EEF Toolkit on Extended School time. Well attended, well-structured session with staff that understand the needs of the children. Groups no bigger than 6. Impact is greater at 4-11 years and most evidence is based in Literacy and maths.


    1,2 and 4
    Small groups for NELI in Reception, To improve Oral Language skills and good social and emotional development


    EEF (+4)

    On average oral language, approaches have high impact on pupil outcomes (+6 months EEF)


    1,2 and 4
    Parental  Engagement-  Workshops for parents in Early Reading and Maths

    EEF (+4) Parental Engagement has a positive impact on pupils' learning. Encouraging parents to support pupils at home  and to become involved of parents in children’s learning activities

     Parent workshops linked to supporting younger children in Phonics and reading

     Workshops linked to mathematical strategies taught in schools
    1,2 and 5



    Wider strategies (for example, related to attendance, behaviour, wellbeing)

    Budgeted cost: £ 42,260



    Evidence that supports this approach

    Challenge number(s) addressed

    Curriculum enhancements

    All pupils who are PP will be offered the opportunity to attend trips, and experiences for free.



    1 and 3

    Clinical Psychology session for vulnerable children and families. Targeted children identified half termly and assessed for need

    EEF (+4)

    Social and Emotional Learning – interventions which target social and emotional learning seek to improve pupil’s interaction with others and self-management of emotions, rather than focusing directly on the academic or cognitive elements of learning.

    The CLIPS service is for children and families and is delivered by a Clinical Psychologist.

    1 and 3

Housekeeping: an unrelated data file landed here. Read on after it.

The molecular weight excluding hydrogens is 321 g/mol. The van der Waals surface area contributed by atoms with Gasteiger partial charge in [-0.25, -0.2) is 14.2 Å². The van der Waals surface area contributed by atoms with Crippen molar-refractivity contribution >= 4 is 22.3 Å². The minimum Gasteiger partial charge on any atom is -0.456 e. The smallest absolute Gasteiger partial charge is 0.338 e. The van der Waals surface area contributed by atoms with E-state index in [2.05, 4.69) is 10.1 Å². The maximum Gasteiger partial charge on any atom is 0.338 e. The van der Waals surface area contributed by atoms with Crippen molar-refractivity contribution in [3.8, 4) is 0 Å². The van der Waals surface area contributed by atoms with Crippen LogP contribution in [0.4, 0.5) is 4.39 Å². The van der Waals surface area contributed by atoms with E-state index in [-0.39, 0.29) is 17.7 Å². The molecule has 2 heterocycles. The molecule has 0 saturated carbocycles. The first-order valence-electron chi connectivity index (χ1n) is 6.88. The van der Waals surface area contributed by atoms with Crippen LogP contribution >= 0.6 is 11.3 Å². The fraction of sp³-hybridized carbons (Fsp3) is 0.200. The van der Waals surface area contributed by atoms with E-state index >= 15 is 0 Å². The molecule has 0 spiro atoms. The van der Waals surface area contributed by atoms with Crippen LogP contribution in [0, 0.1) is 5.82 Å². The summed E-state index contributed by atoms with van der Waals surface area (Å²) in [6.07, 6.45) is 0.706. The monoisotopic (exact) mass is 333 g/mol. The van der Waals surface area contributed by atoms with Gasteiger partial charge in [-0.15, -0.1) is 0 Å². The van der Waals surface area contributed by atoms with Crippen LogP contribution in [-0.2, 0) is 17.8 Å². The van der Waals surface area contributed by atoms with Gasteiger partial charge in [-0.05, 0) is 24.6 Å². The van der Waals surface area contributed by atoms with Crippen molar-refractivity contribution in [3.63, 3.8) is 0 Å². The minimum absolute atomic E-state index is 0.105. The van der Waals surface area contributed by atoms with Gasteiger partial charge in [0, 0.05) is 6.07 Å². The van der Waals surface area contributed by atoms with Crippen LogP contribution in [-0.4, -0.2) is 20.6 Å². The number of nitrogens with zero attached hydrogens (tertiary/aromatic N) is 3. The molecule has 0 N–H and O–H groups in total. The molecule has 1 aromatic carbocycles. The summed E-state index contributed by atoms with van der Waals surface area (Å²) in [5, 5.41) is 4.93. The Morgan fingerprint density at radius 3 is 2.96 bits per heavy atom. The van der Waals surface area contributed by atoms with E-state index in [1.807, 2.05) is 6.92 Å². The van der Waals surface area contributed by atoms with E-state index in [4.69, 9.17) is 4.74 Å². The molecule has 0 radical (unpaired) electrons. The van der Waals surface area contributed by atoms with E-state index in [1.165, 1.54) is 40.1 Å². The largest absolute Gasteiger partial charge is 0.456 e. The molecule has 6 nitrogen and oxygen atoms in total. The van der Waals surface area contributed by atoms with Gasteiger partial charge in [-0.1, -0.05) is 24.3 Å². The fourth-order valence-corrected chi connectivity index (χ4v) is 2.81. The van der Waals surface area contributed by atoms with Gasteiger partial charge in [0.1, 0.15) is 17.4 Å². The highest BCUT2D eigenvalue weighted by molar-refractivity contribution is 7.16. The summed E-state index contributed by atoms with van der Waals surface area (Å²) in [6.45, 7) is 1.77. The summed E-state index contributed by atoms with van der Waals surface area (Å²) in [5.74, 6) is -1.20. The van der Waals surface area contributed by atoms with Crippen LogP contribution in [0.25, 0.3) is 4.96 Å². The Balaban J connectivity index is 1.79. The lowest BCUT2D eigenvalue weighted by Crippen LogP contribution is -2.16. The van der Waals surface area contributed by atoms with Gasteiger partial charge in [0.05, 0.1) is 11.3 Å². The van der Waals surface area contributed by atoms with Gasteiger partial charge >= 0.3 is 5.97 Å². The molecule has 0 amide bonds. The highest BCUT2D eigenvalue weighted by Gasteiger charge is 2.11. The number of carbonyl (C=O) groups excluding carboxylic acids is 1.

Extra administration support for attendance monitoring and follow up led by attendance lead   

    Increasing attendance with attendance contracts and rewards.

     UCL evidence pupils who do not attend school when school is open (uncoordinated absences) see a small decline in their academic achievement. Each day of individual pupil absence results in around 0.3-0.4% of a standard deviation reduction in achievement.




    Extend the school day for physical activities in Key stage 2

    Clubs to support fitness and health alongside combating child obesity.

     EEF Extending the school day for physical activities (+1). This has important benefits for health and wellbeing.

    Nuffield Foundation- Clubs are an easy vehicle for enrichment. Taking part in activities after the formal day could play a role in closing the attainment gap between children from economically disadvantaged backgrounds and those with more family resources.

    3 and 5

    Forest school across KS1 And KS2

    Forest schools will support pupils in using and understanding materials outside of their own environment and their ability to use these creatively. This will support language acquisition as well as collaborative skills.

    EEF (+5) Collaboration supports pupils learning and working together and is a cost effective approach to raising standards.

    EE5 (+ 6) Oral language approaches have a high impact on pupil outcomes of 6 additional months' progress.

    1, 3 and 5

    Developing parental skills in English

    Enabling parents to learn English and develop ICT skills in order to support their children’s learning.

    Evidence Bell foundation EEF  cost effective with impact of + 3 months


    Total budgeted cost: £ 146,497.50


    Part B: Review of outcomes in the previous academic year

    Pupil premium strategy outcomes

    This details the impact that our pupil premium activity had on pupils in the 2022 to 2023 academic year.



    Externally provided programmes

    Please include the names of any non-DfES programmes that you purchased in the previous academic year. This will help the Department for Education identify which ones are popular in England



    Times tables Rock stars


    Education City



    Service pupil premium funding (optional)

    For schools that receive this funding, you may wish to provide the following information:




    How did you spend your service pupil premium allocation last academic year?


    What was the impact of that spending on service pupil premium eligible pupils?




    Further information (optional)

    Use this space to provide any further information about your pupil premium strategy. For example, about your strategy planning, or other activity that you are implementing to support disadvantaged pupils, that is not dependent on pupil premium or recovery premium funding.